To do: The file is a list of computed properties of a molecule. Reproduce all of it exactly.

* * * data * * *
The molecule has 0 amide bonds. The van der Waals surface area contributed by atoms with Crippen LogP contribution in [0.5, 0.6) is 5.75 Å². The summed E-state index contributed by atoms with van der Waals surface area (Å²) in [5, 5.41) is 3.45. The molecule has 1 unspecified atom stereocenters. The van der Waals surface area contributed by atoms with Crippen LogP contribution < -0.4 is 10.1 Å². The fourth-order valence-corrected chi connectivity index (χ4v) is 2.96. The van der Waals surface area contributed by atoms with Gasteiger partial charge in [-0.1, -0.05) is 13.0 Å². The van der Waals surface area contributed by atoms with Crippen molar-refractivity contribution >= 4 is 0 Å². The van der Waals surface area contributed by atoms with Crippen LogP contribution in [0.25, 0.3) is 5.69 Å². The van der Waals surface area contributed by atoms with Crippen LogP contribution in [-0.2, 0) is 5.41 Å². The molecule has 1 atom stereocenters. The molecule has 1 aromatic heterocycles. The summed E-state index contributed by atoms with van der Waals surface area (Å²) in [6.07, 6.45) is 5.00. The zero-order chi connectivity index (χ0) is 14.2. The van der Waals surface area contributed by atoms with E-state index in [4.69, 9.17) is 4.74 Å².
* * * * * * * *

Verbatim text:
The molecule has 0 amide bonds. The van der Waals surface area contributed by atoms with Crippen LogP contribution in [0.5, 0.6) is 5.75 Å². The summed E-state index contributed by atoms with van der Waals surface area (Å²) in [5, 5.41) is 3.45. The molecule has 1 unspecified atom stereocenters. The van der Waals surface area contributed by atoms with Crippen LogP contribution < -0.4 is 10.1 Å². The fourth-order valence-corrected chi connectivity index (χ4v) is 2.96. The van der Waals surface area contributed by atoms with Gasteiger partial charge in [-0.1, -0.05) is 13.0 Å². The van der Waals surface area contributed by atoms with Crippen molar-refractivity contribution >= 4 is 0 Å². The van der Waals surface area contributed by atoms with Crippen LogP contribution in [0.25, 0.3) is 5.69 Å². The van der Waals surface area contributed by atoms with Crippen LogP contribution in [-0.2, 0) is 5.41 Å². The molecule has 1 atom stereocenters. The molecule has 1 aromatic heterocycles. The summed E-state index contributed by atoms with van der Waals surface area (Å²) in [6.07, 6.45) is 5.00. The zero-order chi connectivity index (χ0) is 14.2. The van der Waals surface area contributed by atoms with E-state index in [4.69, 9.17) is 4.74 Å².